The story of the film is busy to say the least. Even with a runtime of 113 minutes, the movie is scrambling to jam in all necessary plot points around the grand scale monster battle scenes. If you’re someone who wants anything other than a surface-level understanding of what’s going on, this one could be frustrating for you.
The acting in the film is similarly wanting. By design or otherwise, the character with the most humanity in this movie ends up being the giant CGI ape Kong, as he continually endures abuse and overcomes all odds. Going in, I never anticipated the skyscraper-sized primate playing the role of plucky-underdog, but hey — somehow it works.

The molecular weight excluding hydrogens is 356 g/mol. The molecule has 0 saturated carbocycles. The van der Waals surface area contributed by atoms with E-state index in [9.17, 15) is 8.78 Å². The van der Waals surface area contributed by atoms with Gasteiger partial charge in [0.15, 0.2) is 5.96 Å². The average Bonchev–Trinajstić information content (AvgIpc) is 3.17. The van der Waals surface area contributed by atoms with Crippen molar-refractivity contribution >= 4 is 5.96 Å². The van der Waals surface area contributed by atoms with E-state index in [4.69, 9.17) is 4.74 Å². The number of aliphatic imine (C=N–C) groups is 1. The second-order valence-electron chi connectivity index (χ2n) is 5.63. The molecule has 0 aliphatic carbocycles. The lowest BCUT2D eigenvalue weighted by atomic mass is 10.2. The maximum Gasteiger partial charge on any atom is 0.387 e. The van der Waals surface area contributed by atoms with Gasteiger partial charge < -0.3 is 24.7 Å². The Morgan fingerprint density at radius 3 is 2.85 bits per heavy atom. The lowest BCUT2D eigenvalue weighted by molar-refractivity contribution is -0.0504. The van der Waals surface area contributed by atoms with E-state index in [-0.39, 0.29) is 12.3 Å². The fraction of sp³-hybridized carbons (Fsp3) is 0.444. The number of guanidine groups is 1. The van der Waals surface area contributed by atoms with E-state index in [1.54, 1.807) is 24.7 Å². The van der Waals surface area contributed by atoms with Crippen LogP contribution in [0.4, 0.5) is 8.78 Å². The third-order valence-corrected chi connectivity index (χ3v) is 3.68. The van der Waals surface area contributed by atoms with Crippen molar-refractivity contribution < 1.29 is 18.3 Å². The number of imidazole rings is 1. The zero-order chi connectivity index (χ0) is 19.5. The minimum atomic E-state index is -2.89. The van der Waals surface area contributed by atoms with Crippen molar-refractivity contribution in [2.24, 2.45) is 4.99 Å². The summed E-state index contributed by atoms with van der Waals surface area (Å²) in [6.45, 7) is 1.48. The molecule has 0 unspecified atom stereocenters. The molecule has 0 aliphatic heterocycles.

The tension-breaking humor scenes are definitely hit and miss as well. It’s going to be a matter of taste for viewers, but for me personally the ratio of eye-rolling comedy to genuine moments of levity is about 3-1. This is balanced out a bit by unintentional comedy moments that occur during the ridiculous monster battles, but still humor is not a strength of the film.
Despite all the periphery issues that could sink a lot of movies, “Godzilla vs. Kong” succeeds on the strength of its monsters. For whatever reason these massive city-flattening titans going to war with each other scratches an itch for millions of people across the globe. And yes, I am one of those people.
Rating: 3.75/5 stars